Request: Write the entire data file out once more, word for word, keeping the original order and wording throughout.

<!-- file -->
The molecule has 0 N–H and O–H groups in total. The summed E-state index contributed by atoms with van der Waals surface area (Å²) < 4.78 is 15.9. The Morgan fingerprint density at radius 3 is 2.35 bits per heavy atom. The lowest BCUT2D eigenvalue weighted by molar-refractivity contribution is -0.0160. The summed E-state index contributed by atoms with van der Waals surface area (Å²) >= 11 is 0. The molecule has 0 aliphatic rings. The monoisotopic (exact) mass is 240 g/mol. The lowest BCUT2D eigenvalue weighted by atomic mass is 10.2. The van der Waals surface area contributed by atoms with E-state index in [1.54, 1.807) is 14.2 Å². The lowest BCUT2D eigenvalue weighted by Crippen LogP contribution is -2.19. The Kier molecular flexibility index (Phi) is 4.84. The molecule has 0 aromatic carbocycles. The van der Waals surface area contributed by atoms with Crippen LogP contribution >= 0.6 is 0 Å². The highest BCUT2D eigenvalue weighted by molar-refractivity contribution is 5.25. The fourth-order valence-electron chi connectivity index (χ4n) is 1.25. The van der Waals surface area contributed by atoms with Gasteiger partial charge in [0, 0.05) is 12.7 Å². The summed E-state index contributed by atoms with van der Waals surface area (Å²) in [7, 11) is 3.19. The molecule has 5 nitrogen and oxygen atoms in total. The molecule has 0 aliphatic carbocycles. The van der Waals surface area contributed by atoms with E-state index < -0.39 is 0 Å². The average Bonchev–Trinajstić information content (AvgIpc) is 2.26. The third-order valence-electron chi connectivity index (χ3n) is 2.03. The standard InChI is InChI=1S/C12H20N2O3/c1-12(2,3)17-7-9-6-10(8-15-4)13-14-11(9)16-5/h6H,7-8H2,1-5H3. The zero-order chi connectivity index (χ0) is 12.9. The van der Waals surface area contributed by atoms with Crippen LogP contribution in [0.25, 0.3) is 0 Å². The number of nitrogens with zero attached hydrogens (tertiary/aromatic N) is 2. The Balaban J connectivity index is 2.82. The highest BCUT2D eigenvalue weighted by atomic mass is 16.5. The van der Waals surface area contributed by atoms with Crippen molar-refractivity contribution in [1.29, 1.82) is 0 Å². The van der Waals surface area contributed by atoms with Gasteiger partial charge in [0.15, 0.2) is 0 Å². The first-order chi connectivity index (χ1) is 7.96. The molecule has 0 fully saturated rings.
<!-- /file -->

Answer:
The molecule has 0 N–H and O–H groups in total. The summed E-state index contributed by atoms with van der Waals surface area (Å²) < 4.78 is 15.9. The Morgan fingerprint density at radius 3 is 2.35 bits per heavy atom. The lowest BCUT2D eigenvalue weighted by molar-refractivity contribution is -0.0160. The summed E-state index contributed by atoms with van der Waals surface area (Å²) >= 11 is 0. The molecule has 0 aliphatic rings. The monoisotopic (exact) mass is 240 g/mol. The lowest BCUT2D eigenvalue weighted by atomic mass is 10.2. The van der Waals surface area contributed by atoms with E-state index in [1.54, 1.807) is 14.2 Å². The lowest BCUT2D eigenvalue weighted by Crippen LogP contribution is -2.19. The Kier molecular flexibility index (Phi) is 4.84. The molecule has 0 aromatic carbocycles. The van der Waals surface area contributed by atoms with Crippen LogP contribution >= 0.6 is 0 Å². The highest BCUT2D eigenvalue weighted by molar-refractivity contribution is 5.25. The fourth-order valence-electron chi connectivity index (χ4n) is 1.25. The van der Waals surface area contributed by atoms with Gasteiger partial charge in [0, 0.05) is 12.7 Å². The summed E-state index contributed by atoms with van der Waals surface area (Å²) in [7, 11) is 3.19. The molecule has 5 nitrogen and oxygen atoms in total. The molecule has 0 aliphatic carbocycles. The van der Waals surface area contributed by atoms with E-state index < -0.39 is 0 Å². The average Bonchev–Trinajstić information content (AvgIpc) is 2.26. The third-order valence-electron chi connectivity index (χ3n) is 2.03. The standard InChI is InChI=1S/C12H20N2O3/c1-12(2,3)17-7-9-6-10(8-15-4)13-14-11(9)16-5/h6H,7-8H2,1-5H3. The zero-order chi connectivity index (χ0) is 12.9. The van der Waals surface area contributed by atoms with Crippen LogP contribution in [0.25, 0.3) is 0 Å². The number of nitrogens with zero attached hydrogens (tertiary/aromatic N) is 2. The Balaban J connectivity index is 2.82. The highest BCUT2D eigenvalue weighted by atomic mass is 16.5. The van der Waals surface area contributed by atoms with Crippen molar-refractivity contribution in [1.29, 1.82) is 0 Å². The van der Waals surface area contributed by atoms with Gasteiger partial charge in [0.15, 0.2) is 0 Å². The first-order chi connectivity index (χ1) is 7.96. The molecule has 0 fully saturated rings.